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Plugin Developer Overview

From Joomla! Documentation

Revision as of 06:57, 30 May 2009 by Mathezettel (Talk | contribs)

Contents

Overview

New in Joomla! 1.5 is a JPlugin class. In the effort to move Joomla! toward a more efficient object-oriented framework a new plugin system has been developed. Plugins are observer classes that attach to a global event dispatcher object in the Joomla! core. What does this mean in english? It means that either the Joomla! core or a third party component or module can trigger an event which causes one or more plugins to execute some code. Isn’t this the same as a mambot? No, not exactly. It is similar in basic principle in that both a plugin and a mambot are triggered by an event and both execute code. One issue with a mambot is that it requires its functions to be declared in a global scope. Since a JPlugin is a class, the methods that handle the events can share variables and have private helper methods as well, which makes for a much cleaner system for handling events.

Implementation

The implementation of the plugin system is that of an observer pattern. It has two parts, an observer class, JPlugin, and an observable class, JEventDispatcher.

/**
 * JPlugin Class
 *
 * @package Joomla.Framework
 * @subpackage Application
 * @since 1.5
 */
class JPlugin extends JObserver
{
        /**
         * Constructor
         * 
         * For php4 compatability we must not use the __constructor as a constructor for plugins
         * because func_get_args ( void ) returns a copy of all passed arguments NOT references.
         * This causes problems with cross-referencing necessary for the observer design pattern.
         * 
         * @param object $subject The object to observe
         * @since 1.5
         */
        function JPlugin(& $subject)
        {
                parent::__construct($subject);
        }
 
        /**
         * Method to map events to handler methods
         * 
         * @access public
         * @param array Arguments
         * @return mixed Routine return value
         * @since 1.1
         */
        function update( &$args )
        {
                /*
                 * First lets get the event from the argument array.  Next we will unset the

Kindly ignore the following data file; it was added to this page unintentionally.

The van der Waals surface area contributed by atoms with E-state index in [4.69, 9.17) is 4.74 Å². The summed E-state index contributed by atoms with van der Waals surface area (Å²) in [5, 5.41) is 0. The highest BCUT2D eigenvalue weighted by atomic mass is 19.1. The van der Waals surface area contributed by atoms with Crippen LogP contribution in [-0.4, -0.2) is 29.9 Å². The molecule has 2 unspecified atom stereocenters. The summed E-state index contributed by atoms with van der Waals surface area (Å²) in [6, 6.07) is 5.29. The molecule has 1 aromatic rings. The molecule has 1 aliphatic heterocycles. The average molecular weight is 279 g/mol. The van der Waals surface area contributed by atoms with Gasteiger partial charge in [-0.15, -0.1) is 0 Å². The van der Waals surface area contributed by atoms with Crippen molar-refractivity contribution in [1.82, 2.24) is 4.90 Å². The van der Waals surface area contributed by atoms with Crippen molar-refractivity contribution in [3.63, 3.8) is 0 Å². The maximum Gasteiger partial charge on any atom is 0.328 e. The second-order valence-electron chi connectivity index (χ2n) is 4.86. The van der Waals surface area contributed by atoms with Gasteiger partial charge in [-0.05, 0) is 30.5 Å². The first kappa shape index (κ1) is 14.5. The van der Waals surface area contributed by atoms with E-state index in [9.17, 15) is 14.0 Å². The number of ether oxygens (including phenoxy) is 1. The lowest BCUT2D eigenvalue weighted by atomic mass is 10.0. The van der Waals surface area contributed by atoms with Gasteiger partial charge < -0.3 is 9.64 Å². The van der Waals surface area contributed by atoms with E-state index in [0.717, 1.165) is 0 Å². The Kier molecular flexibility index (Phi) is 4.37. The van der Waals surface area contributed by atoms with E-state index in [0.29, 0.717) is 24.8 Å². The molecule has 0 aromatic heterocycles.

* event argument as it has no bearing on the method to handle the event.
                 */
                $event = $args['event'];
                unset($args['event']);
 
                /*
                 * If the method to handle an event exists, call it and return its return
                 * value.  If it does not exist, return a boolean true.
                 */ 
                if (method_exists($this, $event)) {
                        return call_user_func_array(array($this, $event), $args);
                } else {
                        return true;
                }
        }
}

There are two important things that makes this class work.

One is the constructor which actually gets executed by the parent class of this class JObserver. The following is what happens in the constructor:

// Register the observer ($this) so we can be notified
$subject->attach($this);

// Set the subject to observe
$this->_subject = &$subject;

This attaches the JPlugin to an observable object. In the case of plugins, they observe the JEventDispatcher object.

The second important thing to note is the update method. The update method is passed an array from its trigger. The array contains two elements - the event and the arguments. Once the update method receives this array it extracts the event and removes it from the arguments. It then calls a method of name ‘event’ (passing the arguments array) and returns its response.

Third Party Usage

<?php
/**
 * @version $Id: $
 * @package 
 * @subpackage 
 * @copyright 
 * @license 
 */
 
jimport('joomla.plugin');
 
 
/**
 * Example Plugin
 *
 * @author 
 * @package 
 * @subpackage 
 * @since 
 */
class ExamplePlugin extends JPlugin
{
        /**
         * Constructor
         * 
         * @param object $subject The object to observe
         * @since 1.1
         */
        function ExamplePlugin( &$subject ) {
                parent::__construct( $subject );
        }
 
        /**
         * This method handles the onIncrement event.  It takes an integer input and 
         * increments its value.
         * 
         * @access public
         * @param int $input An integer to increment
         * @return int Incremented integer
         * @since 1.1
         */
        function onIncrement($input)
        {       
                return $input++;
        }
}
?>

As you can see, it is quite simple to create a JPlugin. It is truly as simple as creating a class that extends JPlugin and writing a method for each event you want the plugin to handle.